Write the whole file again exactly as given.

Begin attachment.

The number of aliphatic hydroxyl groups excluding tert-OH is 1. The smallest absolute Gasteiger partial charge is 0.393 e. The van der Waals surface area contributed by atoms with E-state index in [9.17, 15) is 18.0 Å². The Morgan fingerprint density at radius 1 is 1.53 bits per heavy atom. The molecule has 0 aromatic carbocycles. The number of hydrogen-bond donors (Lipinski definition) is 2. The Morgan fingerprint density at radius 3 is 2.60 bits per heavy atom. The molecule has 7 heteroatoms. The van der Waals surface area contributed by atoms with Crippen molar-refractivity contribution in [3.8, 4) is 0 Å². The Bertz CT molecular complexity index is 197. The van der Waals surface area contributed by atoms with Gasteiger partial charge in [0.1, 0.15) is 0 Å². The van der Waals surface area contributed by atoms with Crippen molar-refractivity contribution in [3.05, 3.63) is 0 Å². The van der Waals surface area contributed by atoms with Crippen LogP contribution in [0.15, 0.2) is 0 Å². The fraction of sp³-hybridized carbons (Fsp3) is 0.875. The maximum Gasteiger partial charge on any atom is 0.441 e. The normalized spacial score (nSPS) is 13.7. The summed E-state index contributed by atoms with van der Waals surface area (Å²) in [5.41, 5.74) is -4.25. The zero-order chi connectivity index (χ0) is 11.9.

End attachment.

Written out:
The number of aliphatic hydroxyl groups excluding tert-OH is 1. The smallest absolute Gasteiger partial charge is 0.393 e. The van der Waals surface area contributed by atoms with E-state index in [9.17, 15) is 18.0 Å². The Morgan fingerprint density at radius 1 is 1.53 bits per heavy atom. The molecule has 0 aromatic carbocycles. The number of hydrogen-bond donors (Lipinski definition) is 2. The Morgan fingerprint density at radius 3 is 2.60 bits per heavy atom. The molecule has 7 heteroatoms. The van der Waals surface area contributed by atoms with Crippen molar-refractivity contribution in [3.8, 4) is 0 Å². The Bertz CT molecular complexity index is 197. The van der Waals surface area contributed by atoms with Gasteiger partial charge in [0.1, 0.15) is 0 Å². The van der Waals surface area contributed by atoms with Crippen molar-refractivity contribution in [3.05, 3.63) is 0 Å². The van der Waals surface area contributed by atoms with Crippen LogP contribution in [0.15, 0.2) is 0 Å². The fraction of sp³-hybridized carbons (Fsp3) is 0.875. The maximum Gasteiger partial charge on any atom is 0.441 e. The normalized spacial score (nSPS) is 13.7. The summed E-state index contributed by atoms with van der Waals surface area (Å²) in [5.41, 5.74) is -4.25. The zero-order chi connectivity index (χ0) is 11.9.